The Latest: Pope says parents cried over atom bombings


Pope Francis, center, prepares to leave after meeting with Japan’s Emperor Naruhito, right, at the Imperial Palace in Tokyo, Monday, Nov. 25, 2019. (AP Photo/Koji Sasahara)

This is an archived article and the information in the article may be outdated. Please look at the time stamp on the story to see when it was last updated.

TOKYO (AP) — The Latest on Pope Francis’ visit to Japan (all times local):

7 p.m.

Pope Francis has told Japanese Emperor Naruhito that he remembers seeing his parents cry over the news of the atomic bombings of Hiroshima and Nagasaki 74 years ago.

The pope traveled on Sunday to the two Japanese cities, where he urged world powers to renounce their nuclear arsenals and declared the use and possession of atomic bombs an “immoral” crime.

Palace officials say the pope told the emperor on Monday that he recalled the memory of his parent’s sorrow when he addressed survivors of the atomic bombings in the two cities.

Naruhito told Francis that he has high respect for the pope’s efforts on behalf of world peace and people’s happiness.

The emperor is a symbol of the nation and has no direct political power.


6 p.m.

Japan says it seeks a nuclear-free world but still depends on U.S. nuclear deterrence because of the worsening security environment in the region.

Chief Cabinet Secretary Yoshihide Suga made the comments Monday, a day after Pope Francis demanded in Nagasaki and Hiroshima that world powers renounce their nuclear arsenals and declared that the use and possession of atomic bombs was “immoral.”

Suga said nuclear deterrence is the foundation of Japan’s national security, and that its dependence on the U.S. nuclear umbrella, and even strengthening it, is “realistic and appropriate.”

Survivors of the U.S. atomic bombings of Hiroshima and Nagasaki say they are frustrated and saddened by Japan’s lack of leadership in seeking a nuclear weapons ban despite the suffering of its own people.


5 p.m.

A former Japanese professional boxer who spent 48 years in prison for murders he says he did not commit was among some 50,000 people greeting Pope Francis as he entered Tokyo Dome stadium to celebrate Mass on Monday.

Iwao Hakamada, who converted to Catholicism during his decades on death row, was released in 2014 because of new DNA evidence. He has become a symbol of a movement to oppose the death penalty in Japan. A higher court reversed the lower court decision, and his case is now before the Supreme Court.

Francis decreed the death penalty “inadmissible” last year, in a change to the Catholic teachings called Catechism.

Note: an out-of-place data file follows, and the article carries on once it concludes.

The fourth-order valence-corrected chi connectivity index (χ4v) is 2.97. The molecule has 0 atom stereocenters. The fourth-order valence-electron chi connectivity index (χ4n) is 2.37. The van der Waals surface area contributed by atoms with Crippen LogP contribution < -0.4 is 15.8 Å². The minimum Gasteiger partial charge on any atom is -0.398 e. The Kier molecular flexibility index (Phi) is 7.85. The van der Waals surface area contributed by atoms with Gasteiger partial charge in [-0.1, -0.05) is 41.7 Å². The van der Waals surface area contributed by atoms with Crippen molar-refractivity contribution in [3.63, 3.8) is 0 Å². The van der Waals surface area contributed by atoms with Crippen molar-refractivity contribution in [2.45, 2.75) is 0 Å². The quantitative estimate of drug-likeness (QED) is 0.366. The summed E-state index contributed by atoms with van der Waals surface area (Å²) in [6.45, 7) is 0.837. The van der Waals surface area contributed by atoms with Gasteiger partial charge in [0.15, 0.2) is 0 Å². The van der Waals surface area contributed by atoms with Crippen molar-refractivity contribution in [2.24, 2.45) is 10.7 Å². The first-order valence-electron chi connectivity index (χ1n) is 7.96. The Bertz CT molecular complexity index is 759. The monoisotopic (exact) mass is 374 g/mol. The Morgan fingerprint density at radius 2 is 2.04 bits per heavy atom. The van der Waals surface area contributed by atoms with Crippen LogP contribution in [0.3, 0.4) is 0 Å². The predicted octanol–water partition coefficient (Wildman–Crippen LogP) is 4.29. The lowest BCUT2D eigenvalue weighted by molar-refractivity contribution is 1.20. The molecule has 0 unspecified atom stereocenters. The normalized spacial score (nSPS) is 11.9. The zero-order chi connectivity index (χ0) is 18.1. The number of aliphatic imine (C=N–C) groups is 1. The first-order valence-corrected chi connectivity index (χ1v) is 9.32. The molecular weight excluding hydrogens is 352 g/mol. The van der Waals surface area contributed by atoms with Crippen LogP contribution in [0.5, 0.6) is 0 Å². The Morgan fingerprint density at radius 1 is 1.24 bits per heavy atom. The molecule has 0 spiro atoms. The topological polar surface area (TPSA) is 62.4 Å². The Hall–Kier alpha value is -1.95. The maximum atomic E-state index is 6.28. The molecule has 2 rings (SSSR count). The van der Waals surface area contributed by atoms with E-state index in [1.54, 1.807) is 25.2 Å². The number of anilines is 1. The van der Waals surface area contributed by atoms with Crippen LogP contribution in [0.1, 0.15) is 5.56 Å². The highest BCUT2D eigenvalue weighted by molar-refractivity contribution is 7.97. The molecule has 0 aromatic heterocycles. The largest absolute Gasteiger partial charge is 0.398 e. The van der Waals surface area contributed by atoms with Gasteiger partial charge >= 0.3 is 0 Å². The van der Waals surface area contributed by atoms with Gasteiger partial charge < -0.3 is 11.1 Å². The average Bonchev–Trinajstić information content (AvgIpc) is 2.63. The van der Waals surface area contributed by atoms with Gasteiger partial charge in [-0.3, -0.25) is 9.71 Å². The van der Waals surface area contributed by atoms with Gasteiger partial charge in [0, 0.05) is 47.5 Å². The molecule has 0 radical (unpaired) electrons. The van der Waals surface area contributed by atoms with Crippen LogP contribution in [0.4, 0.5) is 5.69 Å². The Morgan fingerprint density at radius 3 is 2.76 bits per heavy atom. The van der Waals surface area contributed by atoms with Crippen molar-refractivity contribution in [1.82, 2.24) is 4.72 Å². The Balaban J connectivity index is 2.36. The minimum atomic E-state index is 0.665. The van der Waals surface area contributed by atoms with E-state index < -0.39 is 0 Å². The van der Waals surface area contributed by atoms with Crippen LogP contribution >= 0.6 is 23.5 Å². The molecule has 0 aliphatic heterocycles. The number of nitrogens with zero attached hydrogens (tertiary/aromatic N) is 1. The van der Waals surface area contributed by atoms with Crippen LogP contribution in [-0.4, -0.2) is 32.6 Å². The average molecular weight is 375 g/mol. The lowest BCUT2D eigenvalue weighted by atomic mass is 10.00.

1:15 p.m.

Pope Francis is denouncing what he called an “epidemic” of bullying that is tormenting young people in Japan and elsewhere.

Francis told Japanese students Monday that deep down, “bullies are afraid, and they cover their fear by showing strength.”

Francis was responding to testimony from three students who recounted the pressures they face in a hyper-competitive society, their feelings of inadequacy and the cruelty they sometimes face from their classmates that sometimes drives young people to suicide.

One, a Filipino, said he had been tormented by a bully because he was a foreigner.

Francis told them: “We must all unite against this culture of bullying and learn to say ‘Enough!’ It is an epidemic, and together you can find the best medicine to treat it.”


11:10 a.m.

Pope Francis has met with victims of the 2011 Fukushima nuclear disaster in Japan and called for the world to rethink its reliance on nuclear power.

Francis recalled Monday that Japan’s Catholic bishops called for the abolition of nuclear power plants in the aftermath of the “triple disaster,” in which three Fukushima reactors melted down after an earthquake triggered a tsunami.

The meltdown coated the area in radioactive fallout and at one point forced the displacement of 160,000 people. Nine years later more than 40,000 people still can’t return home.

Francis didn’t make the call to abolish nuclear power in his speech before victims. But he made clear that “important decisions will have to be made about the use of natural resources, and future energy sources in particular.”

Copyright 2021 The Associated Press. All rights reserved. This material may not be published, broadcast, rewritten or redistributed.